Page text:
"Some people think opening a book is a simple thing. It’s not. Most people don’t realise that you can get truly lost in a book. You can. Especially you. Effie Truelove’s grandfather Griffin has always refused to teach her magic, even though he admits that it exists. After a mysterious incident leaves him close to death, Effie finds that she is to inherit his library of rare books. But when the books fall into the hands of shady scholar Leonard Levar, Effie is propelled into the most dangerous adventure of her life. With the help of her friends – rugby-mad Wolf, nerdy Maximilian, helpful Lexy and strange Raven – Effie must find a way to get the books back. She and her friends must discover their true powers, and Effie must travel alone to the Otherworld where she will find the true meaning of the strange old book called Dragon’s Green..."

Aliette de Bodard | The House of Binding Thorns | Gollancz | April

I'll admit I haven't yet caught up on de Bodard's House of Shattered Wings (I don't read enough) and here's the sequel!

However Wings earned high praise and I'm sure Thorns won't disappoint. And there's my incentive to get myself caught up...


Justina Robson | The Switch | Gollancz | 18 May

After her epic Quantum Gravity sequence, I'm desperate to see what Robson does next. Here's a hint, from http://justinarobson.co.uk/the-switch/

“Harmony is the perfect society; a design showcase in which humans are being made in the image of god.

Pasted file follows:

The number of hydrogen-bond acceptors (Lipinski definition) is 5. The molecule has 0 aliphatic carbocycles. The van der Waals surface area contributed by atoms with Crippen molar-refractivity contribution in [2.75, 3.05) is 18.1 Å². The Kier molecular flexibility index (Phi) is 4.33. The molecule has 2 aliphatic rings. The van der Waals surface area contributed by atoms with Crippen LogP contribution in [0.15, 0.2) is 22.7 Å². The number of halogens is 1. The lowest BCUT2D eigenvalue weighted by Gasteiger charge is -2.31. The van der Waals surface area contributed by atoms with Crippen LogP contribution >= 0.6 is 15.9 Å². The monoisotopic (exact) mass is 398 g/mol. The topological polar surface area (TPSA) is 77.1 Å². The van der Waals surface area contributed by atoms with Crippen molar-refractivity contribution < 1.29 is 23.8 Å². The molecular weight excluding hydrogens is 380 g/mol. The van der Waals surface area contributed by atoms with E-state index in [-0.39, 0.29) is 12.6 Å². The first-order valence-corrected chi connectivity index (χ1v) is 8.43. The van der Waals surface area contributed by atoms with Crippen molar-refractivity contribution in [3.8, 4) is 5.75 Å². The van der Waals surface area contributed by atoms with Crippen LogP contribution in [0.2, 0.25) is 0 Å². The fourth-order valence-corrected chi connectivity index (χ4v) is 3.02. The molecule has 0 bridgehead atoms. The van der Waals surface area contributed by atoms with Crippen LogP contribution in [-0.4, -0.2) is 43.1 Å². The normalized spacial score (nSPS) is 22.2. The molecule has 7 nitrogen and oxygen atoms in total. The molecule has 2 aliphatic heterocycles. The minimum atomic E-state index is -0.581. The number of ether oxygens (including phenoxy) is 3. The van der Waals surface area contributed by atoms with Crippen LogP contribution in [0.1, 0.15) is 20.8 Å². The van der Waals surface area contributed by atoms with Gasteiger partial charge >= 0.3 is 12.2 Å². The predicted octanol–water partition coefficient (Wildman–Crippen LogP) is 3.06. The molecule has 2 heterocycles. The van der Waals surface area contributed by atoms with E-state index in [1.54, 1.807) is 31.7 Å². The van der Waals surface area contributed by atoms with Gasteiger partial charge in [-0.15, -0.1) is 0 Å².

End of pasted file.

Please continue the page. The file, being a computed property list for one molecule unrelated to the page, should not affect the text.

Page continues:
I didn’t say whose god. Certainly not mine.

As one of a select minority slated for eradication I’m giving it all a score in the low zeroes.

That being the case when someone offers you a too-good-to-be-true deal for a way out, you’re gonna take it. In the circumstances you’d be a fool not to. Another word for freedom is ‘nothing left to lose’, right?


Turns out you can still lose your body, and then you can lose your mind.”

Block 46 | Johana Gustawsson (trans by Maxim Jakobowski) | Orenda Books | May 

"Falkenberg, Sweden. The mutilated body of talented young jewellery designer, Linnea Blix, is found in a snow-swept marina. Hampstead Heath, London. The body of a young boy is discovered with similar wounds to Linnea’s. Buchenwald Concentration Camp, 1944. In the midst of the hell of the Holocaust, Erich Hebner will do anything to see himself as a human again. Are the two murders the work of a serial killer, and how are they connected to shocking events at Buchenwald?

Emily Roy, a profiler on loan to Scotland Yard from the Canadian Royal Mounted Police, joins up with Linnea’s friend, French truecrime writer Alexis Castells, to investigate the puzzling case. They travel between Sweden and London, and then deep into the past, as a startling and terrifying connection comes to light. Plumbing the darkness and the horrific evidence of the nature of evil, Block 46 is a multi-layered, sweeping and evocative thriller that heralds a stunning new voice in French noir."